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Eight questions to help you talk about molecular machines

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Eight questions to help you talk about molecular machines
Jan-Erling Bäckvall of the Royal Swedish Academy of Sciences. Photo: Lee Roden/The Local
13:13 CEST+02:00
The Local spoke to one of the Swedish Nobel judges about this year's Chemistry winners. We ask the stupid questions so you don't have to.

LIVE BLOG: Sweden's Nobel Prize in Chemistry 2016

The Nobel Prize in Chemistry 2016 was awarded jointly to Jean-Pierre Sauvage, Sir J. Fraser Stoddart and Bernard L. Feringa "for the design and synthesis of molecular machines".

The Local's Lee Roden spoke to Nobel judge Jan-Erling Bäckvall, Member of Royal Swedish Academy of Sciences and professor of Organic Chemistry at Stockholm University, to find out more.

The idea of molecular machines seems like science fiction – they've made science fiction movies about them – but they're real. Just how exciting are these discoveries?

"For me it's very exciting, especially when you have created them from scratch. There are motors in nature, biological motors, but if you start from building them by synthesis, molecules – you couldn't control the movement of molecules before these discoveries. Now you can actually make them rotate, not only in one direction, you can induce a motion in a molecule. This is ground-breaking."

By definition, because of the size this must be an incredibly delicate process?

"Of course. They are probably as small as things can get, I would say. If you think about transistors and other devices we have they are much, much larger. If you made computer memory this way, for example, it would be as small as you could possibly make memory. If you make them efficient you could have a huge amount in just a tiny little piece. I think today I'm impressed by the memory capacity of a microchip that holds gigabytes, but here you're talking a huge magnitude more."

One of the winners, Bernard Feringa, mentioned the potential to use them to inject into a bloodstream to find cancer cells. How realistic is that, and how far away are we from it?

"If you can ask a molecule to react on certain stimulae when they pass close to a cancer cell, it's thinkable. It's still a speculation of course and we don't know if it can be realized, but there is something to it."

Are there any other standout potential practical uses of it you can think of?

"I thought about the effect you get. [Feringa] mentioned the effect you get with one single molecule. If you make a mole – a form of measurement used in Chemistry corresponding to the mass of a substance containing the same number of units as there are atoms in 12.000g of 12C – if you go and, with the effect you have in one molecule, make it into one molar molecule, it would be an astronomical effect. That would maybe be something we haven't seen before."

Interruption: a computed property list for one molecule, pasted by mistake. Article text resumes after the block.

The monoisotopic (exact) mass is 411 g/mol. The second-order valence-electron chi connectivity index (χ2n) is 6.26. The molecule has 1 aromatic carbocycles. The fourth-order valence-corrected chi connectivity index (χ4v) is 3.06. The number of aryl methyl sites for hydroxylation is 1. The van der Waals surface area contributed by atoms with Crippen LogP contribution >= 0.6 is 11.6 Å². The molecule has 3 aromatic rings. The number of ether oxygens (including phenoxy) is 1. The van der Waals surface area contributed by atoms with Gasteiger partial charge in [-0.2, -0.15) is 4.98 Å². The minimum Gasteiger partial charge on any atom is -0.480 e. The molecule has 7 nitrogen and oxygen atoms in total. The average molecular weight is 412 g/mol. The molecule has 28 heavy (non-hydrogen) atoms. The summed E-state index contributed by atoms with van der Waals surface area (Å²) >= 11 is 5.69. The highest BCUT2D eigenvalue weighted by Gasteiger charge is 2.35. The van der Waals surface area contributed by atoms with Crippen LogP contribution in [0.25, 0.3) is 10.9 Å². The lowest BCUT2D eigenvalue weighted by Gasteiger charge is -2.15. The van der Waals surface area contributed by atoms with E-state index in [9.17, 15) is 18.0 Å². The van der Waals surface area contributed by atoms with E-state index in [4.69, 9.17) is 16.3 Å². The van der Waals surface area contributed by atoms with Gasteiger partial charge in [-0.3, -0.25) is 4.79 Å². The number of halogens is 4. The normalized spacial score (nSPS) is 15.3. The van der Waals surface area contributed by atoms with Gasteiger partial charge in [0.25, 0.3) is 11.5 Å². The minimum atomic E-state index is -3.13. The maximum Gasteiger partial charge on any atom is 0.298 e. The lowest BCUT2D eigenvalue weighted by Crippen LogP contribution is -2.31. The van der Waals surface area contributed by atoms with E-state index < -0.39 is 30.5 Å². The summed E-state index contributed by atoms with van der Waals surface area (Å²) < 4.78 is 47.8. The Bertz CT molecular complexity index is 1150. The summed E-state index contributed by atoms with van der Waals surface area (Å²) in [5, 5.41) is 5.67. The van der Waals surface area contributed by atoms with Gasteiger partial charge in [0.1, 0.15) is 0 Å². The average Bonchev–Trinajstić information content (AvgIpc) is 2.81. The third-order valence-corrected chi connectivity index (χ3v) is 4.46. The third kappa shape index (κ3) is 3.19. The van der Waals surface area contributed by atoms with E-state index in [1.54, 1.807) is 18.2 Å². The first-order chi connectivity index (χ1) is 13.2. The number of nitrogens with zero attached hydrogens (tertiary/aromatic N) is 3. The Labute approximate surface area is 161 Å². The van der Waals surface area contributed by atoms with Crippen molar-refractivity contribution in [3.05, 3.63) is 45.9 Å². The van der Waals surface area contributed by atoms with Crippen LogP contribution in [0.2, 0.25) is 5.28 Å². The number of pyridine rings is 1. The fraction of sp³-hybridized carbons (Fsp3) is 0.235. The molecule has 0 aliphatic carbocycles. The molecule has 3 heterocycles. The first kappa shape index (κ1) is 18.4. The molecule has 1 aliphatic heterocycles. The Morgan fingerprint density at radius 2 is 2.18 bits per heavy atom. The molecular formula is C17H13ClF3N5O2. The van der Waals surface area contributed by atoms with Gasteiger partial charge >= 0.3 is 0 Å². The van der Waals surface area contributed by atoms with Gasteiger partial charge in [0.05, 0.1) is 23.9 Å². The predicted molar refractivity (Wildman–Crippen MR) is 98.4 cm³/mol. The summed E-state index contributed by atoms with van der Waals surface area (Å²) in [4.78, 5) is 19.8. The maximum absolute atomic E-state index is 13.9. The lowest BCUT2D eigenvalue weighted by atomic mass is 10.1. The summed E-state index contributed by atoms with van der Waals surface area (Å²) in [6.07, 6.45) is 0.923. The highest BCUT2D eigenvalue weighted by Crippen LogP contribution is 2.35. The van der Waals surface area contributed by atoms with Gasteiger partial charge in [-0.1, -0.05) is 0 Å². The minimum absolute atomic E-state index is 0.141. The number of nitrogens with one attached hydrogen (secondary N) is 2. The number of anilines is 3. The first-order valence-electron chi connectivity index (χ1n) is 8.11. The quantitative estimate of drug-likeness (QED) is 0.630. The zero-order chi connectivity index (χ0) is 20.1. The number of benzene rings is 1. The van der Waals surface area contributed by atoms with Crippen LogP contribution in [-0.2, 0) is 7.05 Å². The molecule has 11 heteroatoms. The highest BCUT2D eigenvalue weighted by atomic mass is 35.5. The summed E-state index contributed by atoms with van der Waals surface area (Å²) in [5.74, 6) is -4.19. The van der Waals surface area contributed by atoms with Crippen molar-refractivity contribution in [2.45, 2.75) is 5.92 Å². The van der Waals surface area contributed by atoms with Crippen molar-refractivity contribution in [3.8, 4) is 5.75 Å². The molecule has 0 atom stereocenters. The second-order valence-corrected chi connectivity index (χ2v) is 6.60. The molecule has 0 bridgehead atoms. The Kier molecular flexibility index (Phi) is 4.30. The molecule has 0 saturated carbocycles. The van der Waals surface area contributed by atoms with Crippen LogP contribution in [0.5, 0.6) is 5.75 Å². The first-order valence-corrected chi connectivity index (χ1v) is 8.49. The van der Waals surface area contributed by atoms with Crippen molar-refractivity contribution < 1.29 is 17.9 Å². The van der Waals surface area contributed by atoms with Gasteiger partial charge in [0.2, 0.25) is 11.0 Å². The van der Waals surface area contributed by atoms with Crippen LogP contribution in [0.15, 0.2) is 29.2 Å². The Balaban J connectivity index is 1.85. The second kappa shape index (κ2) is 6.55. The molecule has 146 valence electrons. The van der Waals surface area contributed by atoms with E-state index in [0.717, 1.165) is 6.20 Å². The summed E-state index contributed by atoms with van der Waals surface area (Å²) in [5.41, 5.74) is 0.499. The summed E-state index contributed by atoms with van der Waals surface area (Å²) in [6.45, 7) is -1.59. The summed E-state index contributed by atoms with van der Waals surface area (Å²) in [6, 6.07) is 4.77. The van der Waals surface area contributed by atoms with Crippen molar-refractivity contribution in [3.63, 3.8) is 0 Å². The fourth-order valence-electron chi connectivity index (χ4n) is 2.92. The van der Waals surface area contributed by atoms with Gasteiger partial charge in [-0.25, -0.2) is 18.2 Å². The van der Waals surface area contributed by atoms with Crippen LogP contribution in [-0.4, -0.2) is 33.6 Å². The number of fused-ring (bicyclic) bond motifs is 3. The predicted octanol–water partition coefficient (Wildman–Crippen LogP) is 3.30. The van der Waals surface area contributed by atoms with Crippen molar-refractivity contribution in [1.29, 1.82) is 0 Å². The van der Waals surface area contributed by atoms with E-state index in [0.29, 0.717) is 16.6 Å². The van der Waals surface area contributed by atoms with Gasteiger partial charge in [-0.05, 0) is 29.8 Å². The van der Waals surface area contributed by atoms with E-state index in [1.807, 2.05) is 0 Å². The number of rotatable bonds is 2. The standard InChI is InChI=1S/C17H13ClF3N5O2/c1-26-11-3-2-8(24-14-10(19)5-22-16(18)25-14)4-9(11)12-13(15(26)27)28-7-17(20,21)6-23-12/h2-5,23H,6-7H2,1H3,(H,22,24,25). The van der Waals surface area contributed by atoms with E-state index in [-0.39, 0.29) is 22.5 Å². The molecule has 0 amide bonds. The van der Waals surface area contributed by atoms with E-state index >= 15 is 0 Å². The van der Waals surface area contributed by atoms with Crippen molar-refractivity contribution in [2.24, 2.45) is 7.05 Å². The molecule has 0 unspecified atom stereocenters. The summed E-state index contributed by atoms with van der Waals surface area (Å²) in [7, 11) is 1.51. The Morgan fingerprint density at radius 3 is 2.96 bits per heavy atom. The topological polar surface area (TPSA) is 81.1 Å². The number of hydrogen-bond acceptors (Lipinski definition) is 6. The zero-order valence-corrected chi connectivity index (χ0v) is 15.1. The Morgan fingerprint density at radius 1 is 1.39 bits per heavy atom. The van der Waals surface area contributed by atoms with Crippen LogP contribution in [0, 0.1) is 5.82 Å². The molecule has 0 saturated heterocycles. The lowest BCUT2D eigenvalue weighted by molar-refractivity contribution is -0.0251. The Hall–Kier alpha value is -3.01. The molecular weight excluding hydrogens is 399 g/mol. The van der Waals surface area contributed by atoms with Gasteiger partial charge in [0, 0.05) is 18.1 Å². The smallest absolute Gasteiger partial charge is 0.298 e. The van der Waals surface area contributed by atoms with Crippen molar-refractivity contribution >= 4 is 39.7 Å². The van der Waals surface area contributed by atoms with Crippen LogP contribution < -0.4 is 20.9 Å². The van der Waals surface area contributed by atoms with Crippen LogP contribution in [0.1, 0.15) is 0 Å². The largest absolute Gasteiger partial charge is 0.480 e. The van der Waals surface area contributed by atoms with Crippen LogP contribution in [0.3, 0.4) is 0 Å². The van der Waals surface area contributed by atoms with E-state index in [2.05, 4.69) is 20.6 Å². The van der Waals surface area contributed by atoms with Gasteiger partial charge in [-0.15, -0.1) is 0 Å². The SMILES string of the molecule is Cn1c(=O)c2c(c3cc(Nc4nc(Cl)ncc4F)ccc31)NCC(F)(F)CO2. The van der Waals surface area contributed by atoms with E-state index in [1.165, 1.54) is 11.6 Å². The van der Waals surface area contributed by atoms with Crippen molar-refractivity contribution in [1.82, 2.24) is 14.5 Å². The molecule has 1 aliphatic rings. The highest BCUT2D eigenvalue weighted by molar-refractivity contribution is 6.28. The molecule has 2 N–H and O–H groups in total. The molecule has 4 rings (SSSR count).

"The other thing is to store memory for computers. The other would be to store energy itself and release it later."

The breakthrough was compared to when we first figured out how to make a machine fly. Does this have the potential to have the same impact?

"It could be. If someone asked if we could make a machine fly before they would have said ‘we don't know', of course, so I have to say the same thing now. But I'm excited about the potential, I think it can have the same groundbreaking effect as electrical machines and airplanes."

Could the machines have any potentially dangerous use in the future?

"I don't feel so afraid about it so far. I haven't seen any possible application where it could be dangerous. If you're talking about robots, on a larger scale there we can see some danger, but here on the molecular level, not yet."

Do you know any of the winners personally, and can you tell us anything about them?

"Ben (Bernard L Feringa), yes. He's a very good scientist, his work is also in the same area as me, as well as other areas. In organic chemistry and catalysis. He has a wide, broad competence in chemistry."

One theme about the prizes this year is though the discoveries are incredible in their own right, they also open up entirely new ground for others to build upon. Is that important?

"It has already opened up a big world because there are a bunch of other people doing the same things now. There is one guy, Jim Heath, and others who have built molecular machine cars. They've tested it already, it works, so it has already started. Now of course, the prize will make it even moreso the case, and intensify it."

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